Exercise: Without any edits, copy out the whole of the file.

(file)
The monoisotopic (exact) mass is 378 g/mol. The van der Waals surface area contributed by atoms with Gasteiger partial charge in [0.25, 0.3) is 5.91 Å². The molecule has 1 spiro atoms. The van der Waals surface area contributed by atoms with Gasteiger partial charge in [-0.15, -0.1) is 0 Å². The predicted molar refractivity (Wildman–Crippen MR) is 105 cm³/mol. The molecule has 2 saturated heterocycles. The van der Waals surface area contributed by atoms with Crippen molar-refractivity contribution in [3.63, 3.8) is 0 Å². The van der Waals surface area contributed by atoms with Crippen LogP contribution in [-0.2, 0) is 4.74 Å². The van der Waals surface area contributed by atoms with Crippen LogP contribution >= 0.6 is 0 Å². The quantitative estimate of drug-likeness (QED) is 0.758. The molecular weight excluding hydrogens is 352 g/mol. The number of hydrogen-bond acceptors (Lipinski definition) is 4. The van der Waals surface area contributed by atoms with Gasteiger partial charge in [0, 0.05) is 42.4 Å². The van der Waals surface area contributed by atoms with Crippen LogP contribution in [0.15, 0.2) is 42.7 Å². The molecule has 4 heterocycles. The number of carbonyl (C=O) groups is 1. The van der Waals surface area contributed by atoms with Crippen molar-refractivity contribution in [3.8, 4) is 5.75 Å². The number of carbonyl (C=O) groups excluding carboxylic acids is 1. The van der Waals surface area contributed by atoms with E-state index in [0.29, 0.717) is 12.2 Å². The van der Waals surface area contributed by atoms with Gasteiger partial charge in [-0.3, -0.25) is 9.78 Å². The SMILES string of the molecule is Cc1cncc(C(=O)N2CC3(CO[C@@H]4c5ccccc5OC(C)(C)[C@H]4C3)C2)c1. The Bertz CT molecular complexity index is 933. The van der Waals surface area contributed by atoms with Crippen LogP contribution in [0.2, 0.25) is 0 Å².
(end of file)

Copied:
The monoisotopic (exact) mass is 378 g/mol. The van der Waals surface area contributed by atoms with Gasteiger partial charge in [0.25, 0.3) is 5.91 Å². The molecule has 1 spiro atoms. The van der Waals surface area contributed by atoms with Gasteiger partial charge in [-0.15, -0.1) is 0 Å². The predicted molar refractivity (Wildman–Crippen MR) is 105 cm³/mol. The molecule has 2 saturated heterocycles. The van der Waals surface area contributed by atoms with Crippen molar-refractivity contribution in [3.63, 3.8) is 0 Å². The van der Waals surface area contributed by atoms with Crippen LogP contribution in [-0.2, 0) is 4.74 Å². The van der Waals surface area contributed by atoms with Crippen LogP contribution >= 0.6 is 0 Å². The quantitative estimate of drug-likeness (QED) is 0.758. The molecular weight excluding hydrogens is 352 g/mol. The number of hydrogen-bond acceptors (Lipinski definition) is 4. The van der Waals surface area contributed by atoms with Gasteiger partial charge in [0, 0.05) is 42.4 Å². The van der Waals surface area contributed by atoms with Crippen LogP contribution in [0.15, 0.2) is 42.7 Å². The molecule has 4 heterocycles. The number of carbonyl (C=O) groups is 1. The van der Waals surface area contributed by atoms with Crippen molar-refractivity contribution in [3.8, 4) is 5.75 Å². The number of carbonyl (C=O) groups excluding carboxylic acids is 1. The van der Waals surface area contributed by atoms with E-state index in [0.29, 0.717) is 12.2 Å². The van der Waals surface area contributed by atoms with Gasteiger partial charge in [-0.3, -0.25) is 9.78 Å². The SMILES string of the molecule is Cc1cncc(C(=O)N2CC3(CO[C@@H]4c5ccccc5OC(C)(C)[C@H]4C3)C2)c1. The Bertz CT molecular complexity index is 933. The van der Waals surface area contributed by atoms with Crippen LogP contribution in [0.2, 0.25) is 0 Å².